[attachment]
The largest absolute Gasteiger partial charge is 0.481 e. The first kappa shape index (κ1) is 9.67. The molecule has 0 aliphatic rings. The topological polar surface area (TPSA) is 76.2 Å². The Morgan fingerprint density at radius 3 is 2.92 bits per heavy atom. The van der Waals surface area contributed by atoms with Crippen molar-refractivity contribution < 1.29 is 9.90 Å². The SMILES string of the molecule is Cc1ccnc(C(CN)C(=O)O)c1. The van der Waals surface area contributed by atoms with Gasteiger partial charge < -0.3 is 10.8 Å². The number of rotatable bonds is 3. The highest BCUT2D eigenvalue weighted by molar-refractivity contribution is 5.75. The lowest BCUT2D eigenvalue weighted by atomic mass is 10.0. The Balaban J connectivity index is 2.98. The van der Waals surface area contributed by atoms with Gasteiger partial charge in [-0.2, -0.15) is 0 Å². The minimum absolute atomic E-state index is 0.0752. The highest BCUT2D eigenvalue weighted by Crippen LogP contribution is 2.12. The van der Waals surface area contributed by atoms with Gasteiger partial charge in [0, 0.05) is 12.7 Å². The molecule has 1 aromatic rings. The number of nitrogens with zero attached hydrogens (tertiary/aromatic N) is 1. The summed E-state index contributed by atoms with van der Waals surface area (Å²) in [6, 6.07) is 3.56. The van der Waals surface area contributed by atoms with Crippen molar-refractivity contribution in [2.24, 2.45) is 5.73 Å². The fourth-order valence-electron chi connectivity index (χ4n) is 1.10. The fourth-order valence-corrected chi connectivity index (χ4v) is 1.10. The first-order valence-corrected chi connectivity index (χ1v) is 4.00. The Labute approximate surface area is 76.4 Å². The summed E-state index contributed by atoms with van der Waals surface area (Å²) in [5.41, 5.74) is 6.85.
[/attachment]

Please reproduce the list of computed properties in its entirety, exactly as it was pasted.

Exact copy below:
The largest absolute Gasteiger partial charge is 0.481 e. The first kappa shape index (κ1) is 9.67. The molecule has 0 aliphatic rings. The topological polar surface area (TPSA) is 76.2 Å². The Morgan fingerprint density at radius 3 is 2.92 bits per heavy atom. The van der Waals surface area contributed by atoms with Crippen molar-refractivity contribution < 1.29 is 9.90 Å². The SMILES string of the molecule is Cc1ccnc(C(CN)C(=O)O)c1. The van der Waals surface area contributed by atoms with Gasteiger partial charge < -0.3 is 10.8 Å². The number of rotatable bonds is 3. The highest BCUT2D eigenvalue weighted by molar-refractivity contribution is 5.75. The lowest BCUT2D eigenvalue weighted by atomic mass is 10.0. The Balaban J connectivity index is 2.98. The van der Waals surface area contributed by atoms with Gasteiger partial charge in [-0.2, -0.15) is 0 Å². The minimum absolute atomic E-state index is 0.0752. The highest BCUT2D eigenvalue weighted by Crippen LogP contribution is 2.12. The van der Waals surface area contributed by atoms with Gasteiger partial charge in [0, 0.05) is 12.7 Å². The molecule has 1 aromatic rings. The number of nitrogens with zero attached hydrogens (tertiary/aromatic N) is 1. The summed E-state index contributed by atoms with van der Waals surface area (Å²) in [6, 6.07) is 3.56. The van der Waals surface area contributed by atoms with Crippen molar-refractivity contribution in [2.24, 2.45) is 5.73 Å². The fourth-order valence-electron chi connectivity index (χ4n) is 1.10. The fourth-order valence-corrected chi connectivity index (χ4v) is 1.10. The first-order valence-corrected chi connectivity index (χ1v) is 4.00. The Labute approximate surface area is 76.4 Å². The summed E-state index contributed by atoms with van der Waals surface area (Å²) in [5.41, 5.74) is 6.85.